Frankfurt, Darmstadt, Augsburg, in France and
Switzerland! In Sydney, Australia too, to mention
A few. In Vietnam! Always with a guitar at hand,
I was the drunken troubadour, singing and writing
My poetry as I went along, waiting for a hero’s song
Or death!

No: 4521 (8-6-2014)

10) A Drunk in Nuclear Surety
        (1974-1976) 545 Ordinance Company

Dragging me to death, was Mr. Barleycorn,
Swinish in darkness, and drunkenness
Day to night: beautiful whores at sundown,
Ugly, when I woke up at sunset.
Degradation of the soul, that’s what it’s called!
I was a bum with a military uniform:
For eight years, I traveled the world: Corporal,
Buck Sergeant, Staff Sargent, drunk!
NCOIC, in charge of Nuclear Security…

No: 4525 (8-6-2014)

11) The Drunk Poet of Hennepin!

I walked the streets of 1st Ave, and Hennepin
Down in Minneapolis’ city proper!
Hence, over my glorious youth, I sweat
Out beer and wine, and whiskey, there,
In almost every bar, I swear: watched Prince
Sing at the First Avenue, drunker than a fool!
Not a weeping-drunk, I was never that,
Nor a Melancholic blotto, oh no, I was the
Silent one writing poetry in barrooms in
Minneapolis, lost in some outer space fog, or
Back in Vietnam. This was throughout the
Hearty eighties. Got some poems written
Up in the newspapers, in Minneapolis!
I was the hero’s drunk, of the streets:
Off First Avenue, and Hennepin, nightly.

No: 4520 (8-6-2014)

12) The Babenhausen,
          West Germany Drunk (1977)

Many a nights as I walked home from the bar
In Babenhausen back in 1977, the year
Elvis, died… I could hear the guesthouses
Playing Neil Diamond’s song: ‘Cracklen’ Rosie’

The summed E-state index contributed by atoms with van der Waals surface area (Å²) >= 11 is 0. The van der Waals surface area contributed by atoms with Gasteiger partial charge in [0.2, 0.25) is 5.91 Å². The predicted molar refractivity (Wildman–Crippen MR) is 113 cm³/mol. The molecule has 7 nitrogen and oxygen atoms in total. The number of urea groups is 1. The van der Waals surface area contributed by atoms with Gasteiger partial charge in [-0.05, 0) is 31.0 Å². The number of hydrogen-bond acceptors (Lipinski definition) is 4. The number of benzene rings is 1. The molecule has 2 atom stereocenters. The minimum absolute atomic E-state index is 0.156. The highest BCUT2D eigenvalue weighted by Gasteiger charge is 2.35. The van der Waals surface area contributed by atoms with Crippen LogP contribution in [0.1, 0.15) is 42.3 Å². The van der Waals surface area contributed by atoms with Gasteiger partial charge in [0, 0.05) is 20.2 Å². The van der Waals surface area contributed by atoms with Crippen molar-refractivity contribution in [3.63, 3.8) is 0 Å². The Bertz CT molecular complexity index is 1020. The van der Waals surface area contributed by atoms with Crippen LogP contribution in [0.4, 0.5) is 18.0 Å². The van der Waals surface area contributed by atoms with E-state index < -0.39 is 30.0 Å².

Thus, I was a military drunk singing away, on
My way to the military installation, Housing area,
I lived in. A little over halfway, I’d lay down in
The Grass wasted, smashed in the grass!
I lay looking at the starlight, on my back!
Red and green and white lights flashing off
The road nearby. Sometimes I even swam a
Few strokes in the grass, as if it was water.
With drunken dreams, and after the chill of hours
I sobered up, very weary and very cold, but
Quite restrained, for the days military patrol.
When you’re young your body can somewhat
Resist the stress and the strain and the pull!

No: 4522 (8-6-2014)

13) The Sobering Up to Drink, the Drunk

When you’re sober for a while, and for a year
I was, in 1981, to ’82, to save a marriage,
But what a fool I was, you don’t stop for
Such reasons, you stop to save yourself, I went
Back to drinking when the marriage could not
Be salvaged!

In a like manner, I had a friend in Alabama, in
1978, who stopped to save a marriage too,
And raise his kids, after that was accomplished,
He went back to drinking, saying, “...and I missed it
Immensely, I just wanted for them to grow up fast
And get out of the house, so I could go back
To drinking!” That was all he was ever thinking!
He died nine months later: he had made up
In those few months, for what he didn’t drink in

No: 4524 (8-6-2014)

14) Dying for a Drink, the Drunk

When you’re sober awhile you don’t want to die.
Thus, I found many reasons for living, during
That one year of sobriety, 1981-‘82.  But when my
Wife left me for sin, or whatever, I started drinking
Again. And thus, I felt this time, that I was more
Liable to drown away. She said to me:
“You were no good a drunk, and now you go to
AA meetings every night, never home, like before,
Hell, you aint any better sober than when you were
A drunk!” I couldn’t win, so back to drinking I went;
I called it a slip, but it was more like a Relapse!

No: 4523 (8-6-2014)